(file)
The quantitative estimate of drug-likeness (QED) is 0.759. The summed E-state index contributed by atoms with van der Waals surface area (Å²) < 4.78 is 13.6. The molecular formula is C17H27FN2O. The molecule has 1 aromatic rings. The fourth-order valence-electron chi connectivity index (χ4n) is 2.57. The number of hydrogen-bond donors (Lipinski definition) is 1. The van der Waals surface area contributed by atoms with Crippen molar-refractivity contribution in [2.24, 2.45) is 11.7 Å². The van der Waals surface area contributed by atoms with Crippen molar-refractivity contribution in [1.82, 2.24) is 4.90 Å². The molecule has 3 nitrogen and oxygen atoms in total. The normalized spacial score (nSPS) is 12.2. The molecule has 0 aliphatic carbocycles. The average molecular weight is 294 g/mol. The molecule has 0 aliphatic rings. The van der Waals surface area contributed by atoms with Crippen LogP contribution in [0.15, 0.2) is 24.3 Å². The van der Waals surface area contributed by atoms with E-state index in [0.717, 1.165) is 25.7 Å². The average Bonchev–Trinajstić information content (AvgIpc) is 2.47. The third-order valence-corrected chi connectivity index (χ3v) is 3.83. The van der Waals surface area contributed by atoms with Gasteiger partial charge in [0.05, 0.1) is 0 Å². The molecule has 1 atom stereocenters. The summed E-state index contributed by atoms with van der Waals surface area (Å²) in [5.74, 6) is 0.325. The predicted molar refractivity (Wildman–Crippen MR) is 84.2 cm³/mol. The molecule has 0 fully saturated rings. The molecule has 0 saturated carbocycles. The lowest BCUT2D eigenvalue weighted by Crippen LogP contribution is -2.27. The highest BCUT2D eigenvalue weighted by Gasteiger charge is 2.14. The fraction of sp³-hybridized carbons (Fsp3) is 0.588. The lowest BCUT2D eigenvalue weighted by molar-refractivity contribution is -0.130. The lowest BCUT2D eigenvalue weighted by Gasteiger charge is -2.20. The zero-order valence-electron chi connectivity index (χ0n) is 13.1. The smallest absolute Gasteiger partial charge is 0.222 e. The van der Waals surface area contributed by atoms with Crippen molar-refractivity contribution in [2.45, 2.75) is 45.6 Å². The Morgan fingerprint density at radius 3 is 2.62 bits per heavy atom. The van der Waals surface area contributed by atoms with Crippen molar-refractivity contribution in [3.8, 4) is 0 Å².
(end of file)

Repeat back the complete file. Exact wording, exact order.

The quantitative estimate of drug-likeness (QED) is 0.759. The summed E-state index contributed by atoms with van der Waals surface area (Å²) < 4.78 is 13.6. The molecular formula is C17H27FN2O. The molecule has 1 aromatic rings. The fourth-order valence-electron chi connectivity index (χ4n) is 2.57. The number of hydrogen-bond donors (Lipinski definition) is 1. The van der Waals surface area contributed by atoms with Crippen molar-refractivity contribution in [2.24, 2.45) is 11.7 Å². The van der Waals surface area contributed by atoms with Crippen molar-refractivity contribution in [1.82, 2.24) is 4.90 Å². The molecule has 3 nitrogen and oxygen atoms in total. The normalized spacial score (nSPS) is 12.2. The molecule has 0 aliphatic carbocycles. The average molecular weight is 294 g/mol. The molecule has 0 aliphatic rings. The van der Waals surface area contributed by atoms with Crippen LogP contribution in [0.15, 0.2) is 24.3 Å². The van der Waals surface area contributed by atoms with E-state index in [0.717, 1.165) is 25.7 Å². The average Bonchev–Trinajstić information content (AvgIpc) is 2.47. The third-order valence-corrected chi connectivity index (χ3v) is 3.83. The van der Waals surface area contributed by atoms with Gasteiger partial charge in [0.05, 0.1) is 0 Å². The molecule has 1 atom stereocenters. The summed E-state index contributed by atoms with van der Waals surface area (Å²) in [5.74, 6) is 0.325. The predicted molar refractivity (Wildman–Crippen MR) is 84.2 cm³/mol. The molecule has 0 fully saturated rings. The molecule has 0 saturated carbocycles. The lowest BCUT2D eigenvalue weighted by Crippen LogP contribution is -2.27. The highest BCUT2D eigenvalue weighted by Gasteiger charge is 2.14. The fraction of sp³-hybridized carbons (Fsp3) is 0.588. The lowest BCUT2D eigenvalue weighted by molar-refractivity contribution is -0.130. The lowest BCUT2D eigenvalue weighted by Gasteiger charge is -2.20. The zero-order valence-electron chi connectivity index (χ0n) is 13.1. The smallest absolute Gasteiger partial charge is 0.222 e. The van der Waals surface area contributed by atoms with Crippen molar-refractivity contribution in [2.45, 2.75) is 45.6 Å². The Morgan fingerprint density at radius 3 is 2.62 bits per heavy atom. The van der Waals surface area contributed by atoms with Crippen molar-refractivity contribution in [3.8, 4) is 0 Å².